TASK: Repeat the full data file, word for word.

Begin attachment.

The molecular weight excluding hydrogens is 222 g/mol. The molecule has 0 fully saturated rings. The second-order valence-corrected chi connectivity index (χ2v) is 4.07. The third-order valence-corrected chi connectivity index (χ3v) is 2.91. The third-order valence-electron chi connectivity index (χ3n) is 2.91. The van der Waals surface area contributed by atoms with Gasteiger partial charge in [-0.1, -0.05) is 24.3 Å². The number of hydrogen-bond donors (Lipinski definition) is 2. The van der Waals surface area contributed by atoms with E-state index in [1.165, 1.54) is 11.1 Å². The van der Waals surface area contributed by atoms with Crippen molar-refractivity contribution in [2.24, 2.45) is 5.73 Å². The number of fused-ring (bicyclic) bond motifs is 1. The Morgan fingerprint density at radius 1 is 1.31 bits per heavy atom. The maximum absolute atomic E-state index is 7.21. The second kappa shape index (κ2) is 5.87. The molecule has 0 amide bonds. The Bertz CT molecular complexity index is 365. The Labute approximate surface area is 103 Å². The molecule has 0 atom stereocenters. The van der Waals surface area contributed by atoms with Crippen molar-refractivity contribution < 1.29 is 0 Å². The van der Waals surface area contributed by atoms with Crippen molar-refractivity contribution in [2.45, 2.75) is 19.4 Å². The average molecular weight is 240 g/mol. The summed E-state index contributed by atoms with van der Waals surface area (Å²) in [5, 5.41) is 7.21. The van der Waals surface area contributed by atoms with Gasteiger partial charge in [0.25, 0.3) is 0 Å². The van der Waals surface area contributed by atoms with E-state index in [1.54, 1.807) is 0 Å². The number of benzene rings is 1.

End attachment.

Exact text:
The molecular weight excluding hydrogens is 222 g/mol. The molecule has 0 fully saturated rings. The second-order valence-corrected chi connectivity index (χ2v) is 4.07. The third-order valence-corrected chi connectivity index (χ3v) is 2.91. The third-order valence-electron chi connectivity index (χ3n) is 2.91. The van der Waals surface area contributed by atoms with Gasteiger partial charge in [-0.1, -0.05) is 24.3 Å². The number of hydrogen-bond donors (Lipinski definition) is 2. The van der Waals surface area contributed by atoms with E-state index in [1.165, 1.54) is 11.1 Å². The van der Waals surface area contributed by atoms with Crippen molar-refractivity contribution in [2.24, 2.45) is 5.73 Å². The number of fused-ring (bicyclic) bond motifs is 1. The Morgan fingerprint density at radius 1 is 1.31 bits per heavy atom. The maximum absolute atomic E-state index is 7.21. The second kappa shape index (κ2) is 5.87. The molecule has 0 amide bonds. The Bertz CT molecular complexity index is 365. The Labute approximate surface area is 103 Å². The molecule has 0 atom stereocenters. The van der Waals surface area contributed by atoms with Crippen molar-refractivity contribution < 1.29 is 0 Å². The van der Waals surface area contributed by atoms with Crippen molar-refractivity contribution in [2.45, 2.75) is 19.4 Å². The average molecular weight is 240 g/mol. The summed E-state index contributed by atoms with van der Waals surface area (Å²) in [5, 5.41) is 7.21. The van der Waals surface area contributed by atoms with Gasteiger partial charge in [0.25, 0.3) is 0 Å². The van der Waals surface area contributed by atoms with E-state index in [1.54, 1.807) is 0 Å². The number of benzene rings is 1.